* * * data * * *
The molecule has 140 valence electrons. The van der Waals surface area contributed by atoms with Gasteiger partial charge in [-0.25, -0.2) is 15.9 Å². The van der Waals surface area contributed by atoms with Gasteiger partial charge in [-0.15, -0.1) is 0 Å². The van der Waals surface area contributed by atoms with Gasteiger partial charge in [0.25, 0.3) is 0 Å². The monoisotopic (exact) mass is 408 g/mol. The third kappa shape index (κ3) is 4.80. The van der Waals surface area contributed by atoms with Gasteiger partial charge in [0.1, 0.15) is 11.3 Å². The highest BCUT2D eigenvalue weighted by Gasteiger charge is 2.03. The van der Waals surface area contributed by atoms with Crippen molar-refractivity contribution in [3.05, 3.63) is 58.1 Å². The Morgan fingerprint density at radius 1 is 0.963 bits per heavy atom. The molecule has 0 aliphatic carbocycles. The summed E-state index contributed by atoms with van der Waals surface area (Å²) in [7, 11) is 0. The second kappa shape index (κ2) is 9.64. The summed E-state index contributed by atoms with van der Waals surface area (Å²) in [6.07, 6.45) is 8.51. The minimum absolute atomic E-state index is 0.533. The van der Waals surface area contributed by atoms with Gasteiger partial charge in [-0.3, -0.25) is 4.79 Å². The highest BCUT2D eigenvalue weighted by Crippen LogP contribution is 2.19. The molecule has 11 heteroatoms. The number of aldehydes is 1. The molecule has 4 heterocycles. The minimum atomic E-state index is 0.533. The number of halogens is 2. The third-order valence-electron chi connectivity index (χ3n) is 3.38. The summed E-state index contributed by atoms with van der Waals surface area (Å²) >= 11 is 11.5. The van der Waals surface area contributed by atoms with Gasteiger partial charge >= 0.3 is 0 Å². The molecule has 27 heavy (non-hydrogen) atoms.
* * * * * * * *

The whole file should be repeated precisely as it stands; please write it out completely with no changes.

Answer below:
The molecule has 140 valence electrons. The van der Waals surface area contributed by atoms with Gasteiger partial charge in [-0.25, -0.2) is 15.9 Å². The van der Waals surface area contributed by atoms with Gasteiger partial charge in [-0.15, -0.1) is 0 Å². The van der Waals surface area contributed by atoms with Gasteiger partial charge in [0.25, 0.3) is 0 Å². The monoisotopic (exact) mass is 408 g/mol. The third kappa shape index (κ3) is 4.80. The van der Waals surface area contributed by atoms with Gasteiger partial charge in [0.1, 0.15) is 11.3 Å². The highest BCUT2D eigenvalue weighted by Gasteiger charge is 2.03. The van der Waals surface area contributed by atoms with Crippen molar-refractivity contribution in [3.05, 3.63) is 58.1 Å². The Morgan fingerprint density at radius 1 is 0.963 bits per heavy atom. The molecule has 0 aliphatic carbocycles. The summed E-state index contributed by atoms with van der Waals surface area (Å²) in [7, 11) is 0. The second kappa shape index (κ2) is 9.64. The summed E-state index contributed by atoms with van der Waals surface area (Å²) in [6.07, 6.45) is 8.51. The minimum absolute atomic E-state index is 0.533. The van der Waals surface area contributed by atoms with Gasteiger partial charge in [-0.3, -0.25) is 4.79 Å². The highest BCUT2D eigenvalue weighted by Crippen LogP contribution is 2.19. The molecule has 11 heteroatoms. The number of aldehydes is 1. The molecule has 4 heterocycles. The minimum atomic E-state index is 0.533. The number of halogens is 2. The third-order valence-electron chi connectivity index (χ3n) is 3.38. The summed E-state index contributed by atoms with van der Waals surface area (Å²) >= 11 is 11.5. The van der Waals surface area contributed by atoms with Gasteiger partial charge >= 0.3 is 0 Å². The molecule has 27 heavy (non-hydrogen) atoms.